Look through the portfolio of any award-winning photographer and you won’t find party pics or group photos. You will find stories. Look at those images, and begin to explore how you can tell your stories.
In 2011, I decided to start using the term “Force Op,” which is short for something like “forced opportunity.” This is a situation in which photographers have gathered at an event or location and behave with a herd mentality. I run into this in my profession as a photojournalist: when I am on my own, I shoot the way I know I should shoot. When I am in a crowd of photographers, I can’t help but be influenced by what they are doing, even if it isn’t the best choice for expressing my photographic vision. As the years have passed, I have endeavored to preserve my style in the face of the Force Op. (I talked about this once before here.)
Nowhere is the herd mentality more prevalent than the internet. Years ago I signed up for an account on the web site photo.net, which in 2001 was already voluminously popular. It was so popular, in fact, that fellow photographers in my circle and I felt overwhelmed by its sheer size. I surfed and studied it for a while that year, and found that in addition to its huge user base, almost all of the posts were about equipment, not photography, and that the posts of actual images were showy, yet derivative, fine art pieces that, while often beautiful, got boring pretty fast.
Two and a half years ago I dug through my notes and found my login name and password, and logged in, hoping, at least somewhat naively, that the site had matured into something like a storytellers home, full of images that delivered the promise of a community of true image makers.
It was not to be. Photo.net is, to this day, like most of its internet brethren, a site full of a few artists, and a huge number of gear lovers and number crunchers. There are still, after 12 years, hundreds or even thousands of photographs of brick walls and chain link fences shot in an effort to prove something right or wrong about a certain piece of gear.
As I wrote this, I came across a great example, a thread in the forum called “180 prime: do you agree with this…” Its contents were as predictable as any post in 2001; commenters chiming in on test methods and sharpness figures and camera features and setting suggestions. It was one of photo.net’s “Today’s Most Active Threads,” a feature which is almost always littered with forum posts about the next big camera or the problem with some high-ISO noise settings or complaints about computers being too slow. I have yet to see a “most active” post with the word “light” in it.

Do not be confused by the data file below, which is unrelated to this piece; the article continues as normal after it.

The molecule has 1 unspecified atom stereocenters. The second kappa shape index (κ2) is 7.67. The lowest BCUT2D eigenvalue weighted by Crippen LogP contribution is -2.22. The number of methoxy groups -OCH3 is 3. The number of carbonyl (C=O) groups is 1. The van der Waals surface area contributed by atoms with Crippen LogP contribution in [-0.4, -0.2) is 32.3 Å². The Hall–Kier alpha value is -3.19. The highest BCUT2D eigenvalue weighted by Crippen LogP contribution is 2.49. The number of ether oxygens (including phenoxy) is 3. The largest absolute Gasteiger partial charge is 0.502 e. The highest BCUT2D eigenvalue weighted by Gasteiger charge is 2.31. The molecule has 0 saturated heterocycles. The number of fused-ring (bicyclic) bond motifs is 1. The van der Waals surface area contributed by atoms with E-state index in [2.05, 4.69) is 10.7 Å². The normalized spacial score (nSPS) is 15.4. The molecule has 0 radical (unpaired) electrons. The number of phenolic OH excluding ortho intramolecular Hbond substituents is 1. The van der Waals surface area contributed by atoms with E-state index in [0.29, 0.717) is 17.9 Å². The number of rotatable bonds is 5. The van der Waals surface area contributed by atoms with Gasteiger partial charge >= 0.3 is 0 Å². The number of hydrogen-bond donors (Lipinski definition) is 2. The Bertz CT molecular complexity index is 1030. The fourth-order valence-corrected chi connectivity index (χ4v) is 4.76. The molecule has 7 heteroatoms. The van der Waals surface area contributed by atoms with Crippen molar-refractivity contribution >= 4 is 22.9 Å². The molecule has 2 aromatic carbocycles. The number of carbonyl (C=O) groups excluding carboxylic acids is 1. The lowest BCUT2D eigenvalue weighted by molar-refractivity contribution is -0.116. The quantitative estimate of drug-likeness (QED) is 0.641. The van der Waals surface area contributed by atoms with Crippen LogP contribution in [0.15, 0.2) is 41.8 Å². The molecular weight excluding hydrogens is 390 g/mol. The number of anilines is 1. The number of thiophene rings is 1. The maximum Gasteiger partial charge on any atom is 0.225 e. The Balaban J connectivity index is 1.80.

And photo.net users live in a paradigm of ego that implies, and sometimes even insists, that old equipment is bad, and that you are not a good photographer unless you buy new stuff all the time. These are people who honestly believe that they are artists, but who are no more than technicians. They are quick to tell you that your camera is “obsolete” and that you need to “upgrade,” or that they want to “upgrade” a camera that is less than two years old, but despite the fact that they have $20,000 of photo equipment charged to their credit card, their images are as hackneyed and derivative as anyone else’s.
You can add your comment to the forum posts saying that the gear doesn’t matter, vision does, and the next comment or two will pay lip service to it, only to be buried by an avalanche of subsequent comments about autofocus systems or noise levels.
I even have a close friend who has done this to me in the past, presumably in an effort to feel better about his body of photographic knowledge; he looked at a copy of Ada Magazine (I am the editor), glanced at a photo briefly, and informed me that he could “see the stair-stepping in the edges of the image.” My readers never see the stair-stepping. They see the story, and are moved by it.
There is a web site I just discovered that I am hopeful will offer more than photo.net: 1x.com. It seems to be focused on the art, not the hardware, and the proprietors seem to want to keep it that way. I will keep an eye on it, but I won’t participate, at least not until I know its direction.
I try to remember that the internet is not, as a rule, a place for greatness, and that truly meaningful imaging, like truly meaningful art or music or love, comes from within a creative person.
The first part of our short, intense summer photography session, the “Nuts and Bolts” section, is coming to a close. For four days now I have been up at the front of the classroom, giving my students the tools they need, mostly about how their cameras work, to proceed to the next phase, “Elementary Image Making.” To that end, we spent the last half of today’s class in the studio, talking just a little about light, how to see it, how to command it, and how it makes images. Everyone had fun, and I hope it represented a turning point from lecture to action. I know I am looking forward to the next phase, and I hope my students are too.